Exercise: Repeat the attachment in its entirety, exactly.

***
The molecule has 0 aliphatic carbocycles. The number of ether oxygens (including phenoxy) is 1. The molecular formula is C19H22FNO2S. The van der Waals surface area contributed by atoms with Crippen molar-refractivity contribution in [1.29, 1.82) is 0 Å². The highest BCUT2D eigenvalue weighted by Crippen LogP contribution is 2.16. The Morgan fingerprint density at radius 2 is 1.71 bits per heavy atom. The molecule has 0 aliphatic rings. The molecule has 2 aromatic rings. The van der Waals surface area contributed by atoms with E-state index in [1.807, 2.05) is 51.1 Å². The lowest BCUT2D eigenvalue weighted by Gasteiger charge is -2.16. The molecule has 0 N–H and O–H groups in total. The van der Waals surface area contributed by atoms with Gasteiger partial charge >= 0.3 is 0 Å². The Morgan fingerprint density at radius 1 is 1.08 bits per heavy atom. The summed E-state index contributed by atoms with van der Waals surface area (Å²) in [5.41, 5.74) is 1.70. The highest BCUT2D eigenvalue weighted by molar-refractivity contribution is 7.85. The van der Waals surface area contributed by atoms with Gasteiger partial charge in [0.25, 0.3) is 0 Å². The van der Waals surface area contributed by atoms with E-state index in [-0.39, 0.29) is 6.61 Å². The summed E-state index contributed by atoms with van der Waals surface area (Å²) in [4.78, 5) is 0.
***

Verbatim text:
The molecule has 0 aliphatic carbocycles. The number of ether oxygens (including phenoxy) is 1. The molecular formula is C19H22FNO2S. The van der Waals surface area contributed by atoms with Crippen molar-refractivity contribution in [1.29, 1.82) is 0 Å². The highest BCUT2D eigenvalue weighted by Crippen LogP contribution is 2.16. The Morgan fingerprint density at radius 2 is 1.71 bits per heavy atom. The molecule has 0 aliphatic rings. The molecule has 2 aromatic rings. The van der Waals surface area contributed by atoms with E-state index in [1.807, 2.05) is 51.1 Å². The lowest BCUT2D eigenvalue weighted by Gasteiger charge is -2.16. The molecule has 0 N–H and O–H groups in total. The van der Waals surface area contributed by atoms with Gasteiger partial charge >= 0.3 is 0 Å². The Morgan fingerprint density at radius 1 is 1.08 bits per heavy atom. The summed E-state index contributed by atoms with van der Waals surface area (Å²) in [5.41, 5.74) is 1.70. The highest BCUT2D eigenvalue weighted by molar-refractivity contribution is 7.85. The van der Waals surface area contributed by atoms with Gasteiger partial charge in [0.25, 0.3) is 0 Å². The van der Waals surface area contributed by atoms with E-state index in [-0.39, 0.29) is 6.61 Å². The summed E-state index contributed by atoms with van der Waals surface area (Å²) in [4.78, 5) is 0.